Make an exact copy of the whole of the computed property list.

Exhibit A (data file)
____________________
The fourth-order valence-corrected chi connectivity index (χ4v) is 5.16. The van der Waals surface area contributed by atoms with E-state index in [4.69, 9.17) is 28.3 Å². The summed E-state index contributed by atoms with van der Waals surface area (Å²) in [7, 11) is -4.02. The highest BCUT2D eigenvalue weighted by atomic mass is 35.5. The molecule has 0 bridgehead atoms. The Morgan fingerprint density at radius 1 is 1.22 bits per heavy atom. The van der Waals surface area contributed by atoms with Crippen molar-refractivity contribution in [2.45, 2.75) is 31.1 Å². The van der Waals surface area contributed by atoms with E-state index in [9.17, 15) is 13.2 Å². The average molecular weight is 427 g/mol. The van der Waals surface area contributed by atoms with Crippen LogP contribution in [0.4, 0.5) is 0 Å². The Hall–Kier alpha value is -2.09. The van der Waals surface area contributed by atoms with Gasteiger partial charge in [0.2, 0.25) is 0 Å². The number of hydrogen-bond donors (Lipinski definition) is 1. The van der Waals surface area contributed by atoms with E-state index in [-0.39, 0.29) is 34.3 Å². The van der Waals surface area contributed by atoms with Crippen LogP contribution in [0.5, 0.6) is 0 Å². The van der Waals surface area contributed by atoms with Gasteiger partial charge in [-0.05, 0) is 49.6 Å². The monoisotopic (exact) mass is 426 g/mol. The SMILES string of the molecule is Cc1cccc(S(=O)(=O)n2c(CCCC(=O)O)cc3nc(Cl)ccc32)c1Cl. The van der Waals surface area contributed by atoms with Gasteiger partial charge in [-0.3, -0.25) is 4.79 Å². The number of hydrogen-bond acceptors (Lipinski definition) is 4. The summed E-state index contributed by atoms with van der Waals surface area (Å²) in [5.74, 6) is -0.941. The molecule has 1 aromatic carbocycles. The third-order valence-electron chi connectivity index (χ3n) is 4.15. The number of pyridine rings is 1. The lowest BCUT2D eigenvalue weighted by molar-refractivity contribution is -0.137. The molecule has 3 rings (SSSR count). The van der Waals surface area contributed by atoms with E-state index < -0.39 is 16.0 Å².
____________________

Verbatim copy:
The fourth-order valence-corrected chi connectivity index (χ4v) is 5.16. The van der Waals surface area contributed by atoms with E-state index in [4.69, 9.17) is 28.3 Å². The summed E-state index contributed by atoms with van der Waals surface area (Å²) in [7, 11) is -4.02. The highest BCUT2D eigenvalue weighted by atomic mass is 35.5. The molecule has 0 bridgehead atoms. The Morgan fingerprint density at radius 1 is 1.22 bits per heavy atom. The van der Waals surface area contributed by atoms with Crippen molar-refractivity contribution in [2.45, 2.75) is 31.1 Å². The van der Waals surface area contributed by atoms with E-state index in [9.17, 15) is 13.2 Å². The average molecular weight is 427 g/mol. The van der Waals surface area contributed by atoms with Crippen LogP contribution in [0.4, 0.5) is 0 Å². The Hall–Kier alpha value is -2.09. The van der Waals surface area contributed by atoms with Gasteiger partial charge in [0.2, 0.25) is 0 Å². The number of hydrogen-bond donors (Lipinski definition) is 1. The van der Waals surface area contributed by atoms with E-state index in [-0.39, 0.29) is 34.3 Å². The van der Waals surface area contributed by atoms with Crippen LogP contribution in [0.5, 0.6) is 0 Å². The van der Waals surface area contributed by atoms with Gasteiger partial charge in [-0.05, 0) is 49.6 Å². The monoisotopic (exact) mass is 426 g/mol. The SMILES string of the molecule is Cc1cccc(S(=O)(=O)n2c(CCCC(=O)O)cc3nc(Cl)ccc32)c1Cl. The van der Waals surface area contributed by atoms with Gasteiger partial charge in [-0.3, -0.25) is 4.79 Å². The number of hydrogen-bond acceptors (Lipinski definition) is 4. The summed E-state index contributed by atoms with van der Waals surface area (Å²) in [5.74, 6) is -0.941. The molecule has 1 aromatic carbocycles. The third-order valence-electron chi connectivity index (χ3n) is 4.15. The number of pyridine rings is 1. The lowest BCUT2D eigenvalue weighted by molar-refractivity contribution is -0.137. The molecule has 3 rings (SSSR count). The van der Waals surface area contributed by atoms with E-state index < -0.39 is 16.0 Å².